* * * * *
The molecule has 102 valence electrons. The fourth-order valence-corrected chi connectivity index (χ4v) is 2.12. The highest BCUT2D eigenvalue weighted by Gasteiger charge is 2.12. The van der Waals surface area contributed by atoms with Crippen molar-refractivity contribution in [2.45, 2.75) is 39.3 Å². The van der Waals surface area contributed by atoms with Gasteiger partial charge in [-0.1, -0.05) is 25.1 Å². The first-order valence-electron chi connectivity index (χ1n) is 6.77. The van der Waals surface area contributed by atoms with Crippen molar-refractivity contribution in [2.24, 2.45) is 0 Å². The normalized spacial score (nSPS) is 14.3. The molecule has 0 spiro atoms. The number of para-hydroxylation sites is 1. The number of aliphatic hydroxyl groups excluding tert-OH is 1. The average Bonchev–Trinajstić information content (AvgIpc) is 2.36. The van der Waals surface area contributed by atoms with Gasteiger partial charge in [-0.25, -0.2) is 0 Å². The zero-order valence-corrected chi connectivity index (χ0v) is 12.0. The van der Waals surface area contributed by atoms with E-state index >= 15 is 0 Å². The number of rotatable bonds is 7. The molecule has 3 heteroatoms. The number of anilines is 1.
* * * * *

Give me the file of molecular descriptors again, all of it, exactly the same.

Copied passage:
The molecule has 102 valence electrons. The fourth-order valence-corrected chi connectivity index (χ4v) is 2.12. The highest BCUT2D eigenvalue weighted by Gasteiger charge is 2.12. The van der Waals surface area contributed by atoms with Crippen molar-refractivity contribution in [2.45, 2.75) is 39.3 Å². The van der Waals surface area contributed by atoms with Gasteiger partial charge in [-0.1, -0.05) is 25.1 Å². The first-order valence-electron chi connectivity index (χ1n) is 6.77. The van der Waals surface area contributed by atoms with Crippen molar-refractivity contribution in [2.24, 2.45) is 0 Å². The normalized spacial score (nSPS) is 14.3. The molecule has 0 spiro atoms. The number of para-hydroxylation sites is 1. The number of aliphatic hydroxyl groups excluding tert-OH is 1. The average Bonchev–Trinajstić information content (AvgIpc) is 2.36. The van der Waals surface area contributed by atoms with Gasteiger partial charge in [-0.25, -0.2) is 0 Å². The zero-order valence-corrected chi connectivity index (χ0v) is 12.0. The van der Waals surface area contributed by atoms with E-state index >= 15 is 0 Å². The number of rotatable bonds is 7. The molecule has 3 heteroatoms. The number of anilines is 1.